After leaving my suitcases in the flat, I changed into my shorts, because it was still warm outside. The flat had a tiny balcony, which had a great vantage point onto the street below. As I opened the balcony door, I was immediately hit by a profusion of sight & sound. It was just another balmy evening in Barcelona's tourist district. But, to me, it was like a totally new world. All my senses were in overdrive. I should have felt exhausted, but instead, I had an urge to go outside.
Stepping onto the pavement, I was immediately struck by the amount of activity at this time in the evening. The street provided a snapshot of the cultural diversity, Barcelona is famous for. Some of the men were dressed in the Shalwar Kameez and others were clearly holiday makers. On either side, shops had been carved out of the historic brick work. The shopkeepers stood outside, chatting & smoking tobacco. The smell of Mediterranean food & strong coffee, wafted through the air. Although, I could not understand what people were saying, it was clear that a busy night lay ahead. What I would find out later, is that in Barcelona, during the Summer months, the work day is split into 2 sections. The morning section from 10AM until 3PM, and then the evening section from 7PM until midnight. This system is used to try and combat the oppressive heat of midday.
My first task was to buy some food. I never eat out because my diet is quite complicated. And although it was late, the last thing I wanted was to have a bad stomach for the 4 days, before I started work. I managed to find a well stocked convenience store run by a South Asian couple. The range of fresh food was impressive, although this didn't come as a surprise. During the month before my arrival, I had done some research on the Catalan region. It is known as the 'bread basket' of Spain and produces some 90,000 tons of vegetables, each year. This was a good omen, because good food is the foundation of good health.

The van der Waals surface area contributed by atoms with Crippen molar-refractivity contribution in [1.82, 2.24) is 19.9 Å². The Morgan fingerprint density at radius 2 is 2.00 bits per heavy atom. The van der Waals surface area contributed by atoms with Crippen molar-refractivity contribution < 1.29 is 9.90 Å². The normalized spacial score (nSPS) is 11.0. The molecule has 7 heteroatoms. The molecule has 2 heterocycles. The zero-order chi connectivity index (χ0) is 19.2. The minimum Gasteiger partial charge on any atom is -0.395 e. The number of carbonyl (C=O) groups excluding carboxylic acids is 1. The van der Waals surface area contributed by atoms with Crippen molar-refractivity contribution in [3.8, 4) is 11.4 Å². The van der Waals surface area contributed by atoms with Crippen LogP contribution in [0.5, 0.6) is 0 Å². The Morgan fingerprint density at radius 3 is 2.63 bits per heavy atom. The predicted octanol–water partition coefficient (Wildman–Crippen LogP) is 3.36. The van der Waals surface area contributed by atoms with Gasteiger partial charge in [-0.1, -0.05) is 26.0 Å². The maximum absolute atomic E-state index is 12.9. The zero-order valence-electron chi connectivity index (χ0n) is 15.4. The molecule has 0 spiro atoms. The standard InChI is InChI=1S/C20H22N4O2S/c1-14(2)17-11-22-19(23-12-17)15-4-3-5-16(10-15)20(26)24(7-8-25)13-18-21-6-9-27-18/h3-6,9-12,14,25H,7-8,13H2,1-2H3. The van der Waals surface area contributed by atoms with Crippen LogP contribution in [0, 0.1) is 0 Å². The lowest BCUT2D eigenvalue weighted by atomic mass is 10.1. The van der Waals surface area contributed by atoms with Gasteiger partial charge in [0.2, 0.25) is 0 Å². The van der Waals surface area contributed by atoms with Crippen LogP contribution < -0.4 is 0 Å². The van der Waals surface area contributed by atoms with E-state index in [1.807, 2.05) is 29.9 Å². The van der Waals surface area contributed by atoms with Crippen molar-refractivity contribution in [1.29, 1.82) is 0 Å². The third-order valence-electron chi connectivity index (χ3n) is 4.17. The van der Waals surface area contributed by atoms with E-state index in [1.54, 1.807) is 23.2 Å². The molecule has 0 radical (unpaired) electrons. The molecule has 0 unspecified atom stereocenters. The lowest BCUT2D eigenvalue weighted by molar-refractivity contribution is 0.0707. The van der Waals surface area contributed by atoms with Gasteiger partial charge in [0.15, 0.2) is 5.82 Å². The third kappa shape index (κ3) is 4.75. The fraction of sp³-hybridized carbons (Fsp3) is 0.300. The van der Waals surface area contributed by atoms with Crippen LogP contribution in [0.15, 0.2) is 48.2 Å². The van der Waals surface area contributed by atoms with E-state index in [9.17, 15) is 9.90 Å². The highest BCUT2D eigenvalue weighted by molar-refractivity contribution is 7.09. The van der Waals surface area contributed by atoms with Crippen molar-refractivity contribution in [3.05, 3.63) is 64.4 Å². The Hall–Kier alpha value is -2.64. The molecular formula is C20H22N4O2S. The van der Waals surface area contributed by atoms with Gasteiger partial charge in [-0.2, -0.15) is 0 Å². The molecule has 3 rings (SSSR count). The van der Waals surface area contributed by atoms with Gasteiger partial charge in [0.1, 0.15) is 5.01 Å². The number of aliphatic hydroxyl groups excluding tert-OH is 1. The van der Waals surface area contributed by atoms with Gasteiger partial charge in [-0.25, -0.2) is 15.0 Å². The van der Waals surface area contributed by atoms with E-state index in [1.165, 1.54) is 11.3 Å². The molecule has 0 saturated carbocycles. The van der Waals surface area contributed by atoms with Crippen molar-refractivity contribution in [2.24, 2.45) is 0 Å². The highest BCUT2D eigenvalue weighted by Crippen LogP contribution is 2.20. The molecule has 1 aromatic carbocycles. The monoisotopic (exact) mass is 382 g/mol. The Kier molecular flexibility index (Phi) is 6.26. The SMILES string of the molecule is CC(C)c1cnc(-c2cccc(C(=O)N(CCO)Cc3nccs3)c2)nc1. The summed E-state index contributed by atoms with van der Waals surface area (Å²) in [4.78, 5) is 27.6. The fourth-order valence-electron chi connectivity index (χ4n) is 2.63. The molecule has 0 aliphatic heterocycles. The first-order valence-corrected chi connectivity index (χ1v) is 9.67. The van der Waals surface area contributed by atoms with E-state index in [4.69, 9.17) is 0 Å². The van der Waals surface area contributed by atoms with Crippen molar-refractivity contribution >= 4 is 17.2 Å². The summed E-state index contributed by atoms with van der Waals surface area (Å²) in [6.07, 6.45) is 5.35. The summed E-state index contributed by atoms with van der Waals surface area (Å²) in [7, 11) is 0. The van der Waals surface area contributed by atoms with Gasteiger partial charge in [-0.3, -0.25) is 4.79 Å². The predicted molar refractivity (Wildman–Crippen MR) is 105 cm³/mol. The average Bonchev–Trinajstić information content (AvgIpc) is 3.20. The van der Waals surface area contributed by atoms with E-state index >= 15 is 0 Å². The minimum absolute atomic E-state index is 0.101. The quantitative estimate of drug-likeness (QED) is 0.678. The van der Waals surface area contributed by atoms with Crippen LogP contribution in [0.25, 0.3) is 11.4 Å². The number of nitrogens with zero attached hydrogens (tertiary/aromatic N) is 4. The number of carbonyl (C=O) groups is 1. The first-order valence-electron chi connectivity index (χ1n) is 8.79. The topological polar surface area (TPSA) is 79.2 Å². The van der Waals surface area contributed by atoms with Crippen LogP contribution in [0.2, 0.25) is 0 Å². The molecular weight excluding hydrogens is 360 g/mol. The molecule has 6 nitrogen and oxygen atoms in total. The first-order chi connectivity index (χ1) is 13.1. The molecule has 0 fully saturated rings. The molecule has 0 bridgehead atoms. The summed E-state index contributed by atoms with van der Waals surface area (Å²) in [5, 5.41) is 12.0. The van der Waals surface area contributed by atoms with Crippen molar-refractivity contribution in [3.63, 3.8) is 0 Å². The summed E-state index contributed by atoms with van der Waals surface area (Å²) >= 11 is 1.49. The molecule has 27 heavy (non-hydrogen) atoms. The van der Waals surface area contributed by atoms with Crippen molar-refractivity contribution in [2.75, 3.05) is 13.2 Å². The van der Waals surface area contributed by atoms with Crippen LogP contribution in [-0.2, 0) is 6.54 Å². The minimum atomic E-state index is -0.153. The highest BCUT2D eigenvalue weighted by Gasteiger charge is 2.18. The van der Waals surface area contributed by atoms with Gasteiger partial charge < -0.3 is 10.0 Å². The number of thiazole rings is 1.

Using some very broken Spanish, I managed to pay for my shopping. The girl at the cash till, although impatient, had a reassuring smile.
Once I had returned to the flat, I cooked some mushroom rice. I then made a cup of mint tea and rolled myself a cigarette. Sitting, hunched on the balcony, with the sights and sounds of Barcelona whirling around my head, I felt like I was in a dream. As, I watched my tobacco smoke drift lazily into the warm, clear night sky, I wondered if I was really here, at last.
The first lesson, I had learnt that night, was most of the concerns I had had, in the month preceding my departure from the UK, were unfounded. Taking a leap of faith is a complicated business, but the interesting part is to see where it leads you.
At that moment, I felt grateful to have made it this far. Overcoming one obstacle, makes the next, a little easier to handle. Taking one step at a time and focusing on that one thing alone, was a strategy I would need to hold onto, as my stay in Spain, progressed. What I didn't realize at the time, was that my mind had subconsciously started to build a coping mechanism. Meanwhile the conscious part of my brain, had surrendered itself to a multitude of new sensations. After years of monotonous routine, the unknown felt liberating. Not knowing what lay ahead felt perversely reassuring.